He said that while valuations have come down a long way, that does not mean they will go back up soon. “Valuations are now quite cheap in Chinese equities, but we also know cheap can remain cheap for a very, very long time,” he said. “Investors are still voting against China; money is going out of the equity markets at roughly three to four times more than the inflows for the past couple of years. And as we see it, the capital flows will unfortunately continue to move out of emerging markets because of the interest rate spread vis-à-vis the US Dollar, and there will still be continued selling pressure in the Chinese equity markets.”
However, he said there are still see some sectors that appear to have value, for example, green energy, EVs, domestic consumption. “Nevertheless, we remain generally cautious,” he concluded.
The Hubbis Post-Event Survey
What is your outlook for Chinese equity investments for the year ahead?
Positive but selective 73%
Marginally negative 24%
Really negative 3%
What percentage exposure should Asia’s private clients have to the Chinese equity markets as a % of their APAC equity holdings?
More than 60% 3%
Less than 20% 18%
What percentage exposure should Asia’s private clients have to the Chinese equity markets as a % of their global equity holdings?
More than 60% 3%
Less than 20% 49%
What percentage exposure should Asia’s private clients have to the Chinese fixed income markets as a % of their global fixed income holdings?
10% or less 43%
What is the best approach to Chinese equity market investments for Asia’s private clients?
Passive funds 30%
Active funds 52%
How should investors best access China’s equity markets?
‘A’ shares 42%
‘H’ shares 40%
US listed stocks 15%
Globally listed (non-US) stocks 3%
Are you recommending your private clients buy into the domestic Chinese debt markets?
Yes, big time 3%
Yes, just to test the waters 12%
Not yet, but watching closely 79%
No way! 6%
But is China simply too big to turn your bank on as an investor? Some think so, yes…
Despite the negatives, another guest said China is too big and distinct for global investors to ignore despite a host of what he described as significant but temporary setbacks.
“The second largest economy in the world, its GDP has increased fivefold in the past 20 years, and while growth will be slow ahead, it will still be growth,” he stated. “We also foresee quality growth. China in 2020 accounted for 48% of the world's exports. The financial markets are developing fast, and China now has the fourth largest stock market by share of total world equity market value. So, yes, short term wobbles, but indeed, a global economic superpower. Accordingly, for the long-term view, we are constructive in general Chinese equities.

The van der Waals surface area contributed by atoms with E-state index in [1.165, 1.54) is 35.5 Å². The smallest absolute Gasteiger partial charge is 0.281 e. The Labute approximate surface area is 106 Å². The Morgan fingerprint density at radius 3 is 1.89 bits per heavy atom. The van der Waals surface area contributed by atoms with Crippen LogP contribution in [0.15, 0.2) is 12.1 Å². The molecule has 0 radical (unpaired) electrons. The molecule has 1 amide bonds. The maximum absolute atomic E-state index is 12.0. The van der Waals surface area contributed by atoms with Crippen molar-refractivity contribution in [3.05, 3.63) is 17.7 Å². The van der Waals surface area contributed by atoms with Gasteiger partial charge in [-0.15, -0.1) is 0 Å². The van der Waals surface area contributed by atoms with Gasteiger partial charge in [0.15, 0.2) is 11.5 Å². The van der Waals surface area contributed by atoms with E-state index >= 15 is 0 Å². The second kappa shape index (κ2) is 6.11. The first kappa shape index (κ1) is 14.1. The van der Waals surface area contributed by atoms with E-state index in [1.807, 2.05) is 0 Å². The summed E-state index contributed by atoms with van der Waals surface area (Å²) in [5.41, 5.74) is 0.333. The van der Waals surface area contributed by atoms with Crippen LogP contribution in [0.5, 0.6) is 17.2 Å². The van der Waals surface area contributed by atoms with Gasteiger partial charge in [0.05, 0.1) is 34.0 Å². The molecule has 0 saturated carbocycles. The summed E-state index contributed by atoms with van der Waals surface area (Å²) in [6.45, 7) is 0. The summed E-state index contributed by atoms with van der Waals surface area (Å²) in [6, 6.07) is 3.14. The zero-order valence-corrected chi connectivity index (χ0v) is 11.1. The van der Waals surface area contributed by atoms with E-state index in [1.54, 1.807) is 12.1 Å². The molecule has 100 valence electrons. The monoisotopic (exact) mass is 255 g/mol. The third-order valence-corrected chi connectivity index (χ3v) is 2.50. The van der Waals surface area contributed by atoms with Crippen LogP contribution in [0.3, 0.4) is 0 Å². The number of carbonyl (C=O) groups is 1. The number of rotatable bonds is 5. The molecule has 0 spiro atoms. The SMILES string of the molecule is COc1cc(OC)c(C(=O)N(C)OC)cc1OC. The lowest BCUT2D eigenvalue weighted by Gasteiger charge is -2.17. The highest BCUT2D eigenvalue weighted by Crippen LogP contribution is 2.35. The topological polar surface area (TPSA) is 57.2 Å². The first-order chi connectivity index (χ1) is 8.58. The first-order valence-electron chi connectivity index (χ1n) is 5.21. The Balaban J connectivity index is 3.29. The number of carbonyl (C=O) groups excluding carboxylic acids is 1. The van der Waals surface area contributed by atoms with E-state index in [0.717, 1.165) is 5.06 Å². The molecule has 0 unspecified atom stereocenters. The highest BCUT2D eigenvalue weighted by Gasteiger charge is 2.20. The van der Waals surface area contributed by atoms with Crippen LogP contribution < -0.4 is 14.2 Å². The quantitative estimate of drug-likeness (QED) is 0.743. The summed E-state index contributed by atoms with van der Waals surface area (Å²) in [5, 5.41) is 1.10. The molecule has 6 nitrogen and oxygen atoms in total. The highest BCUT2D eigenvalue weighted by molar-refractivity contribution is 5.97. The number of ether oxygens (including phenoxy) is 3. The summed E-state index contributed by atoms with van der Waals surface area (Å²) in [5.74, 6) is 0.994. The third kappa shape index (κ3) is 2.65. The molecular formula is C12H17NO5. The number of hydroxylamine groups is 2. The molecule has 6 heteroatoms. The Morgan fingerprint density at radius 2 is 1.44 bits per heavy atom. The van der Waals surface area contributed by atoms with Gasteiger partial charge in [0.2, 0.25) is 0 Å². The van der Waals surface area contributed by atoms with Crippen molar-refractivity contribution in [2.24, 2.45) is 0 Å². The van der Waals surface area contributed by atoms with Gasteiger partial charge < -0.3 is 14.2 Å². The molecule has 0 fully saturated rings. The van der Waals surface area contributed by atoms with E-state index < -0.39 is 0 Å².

He said the Hang Seng being so far down and the MSCI China and the CSI300 some 15% below what his bank thinks are their long-term average levels, they see longer-term value. “You can’t pick your bottom or your top, so we are saying people should invest,” he stated.
And what about the US-China tensions and Biden’s so-called trade wars?
An expert on the panel highlighted how the US deficit with China had reached a record high, and that is three years after the trade war started. “We will surely see more and more friction in this rivalry between US and China, but China is vast and nowadays so much more of the development of the economy really comes from internal momentum, the drive to innovation and domestic consumption. The US tensions could in the short term hurt certain industries, but it doesn't change the long-term trajectory.”
He said that foreign investors have long tended to be at the extremes of positive or negative about China and with the MSCI China All Shares at only around one times book, there is clearly a lot of negativity currently.
“But if you do believe that China will still be among one of the fastest growing countries, then you should look at China, especially when it's trading at very low valuations,” he said. “If you wait for all the factors to be positive, you will be buying in to a market that has already rebounded 40% plus from the bottom, as we have seen in all the previous cycles. So, unless you believe that going forward, China will be slow, not grow anymore, you should really look at buying back into China.”
He highlighted in particular some of the tech growth companies that are down 80% or more to trade at historically low valuations, but many of which are of late reporting better than expected earnings. “This must be an opportunity, so choose the right companies at low prices and wait for investor sentiment to turn upwards.”
Many of the jigsaw pieces are coming together to paint an interesting picture, but the key focus must be to seek out value
Another guest said China is on track to hike domestic demand and consumption, to enhance technology and drive to superpower status, and his firm’s general position is to point investors away from risk and to value stocks. “China is an emerging market still and we are still on neutral generally to EM, but we do see pools of value,” he reported. “Moreover, we see rising interest in fixed income and good value in Chinese stocks that are listed in US.”
ETFs offer an interesting and relatively safe and liquid approach to China
An ETFs expert highlighted the value of ETFs for mid- or long-term exposure to what is a volatile market, and how private clients can make good use of leverage and inverse products for short-term trades or even to hedge their portfolio using inverse products.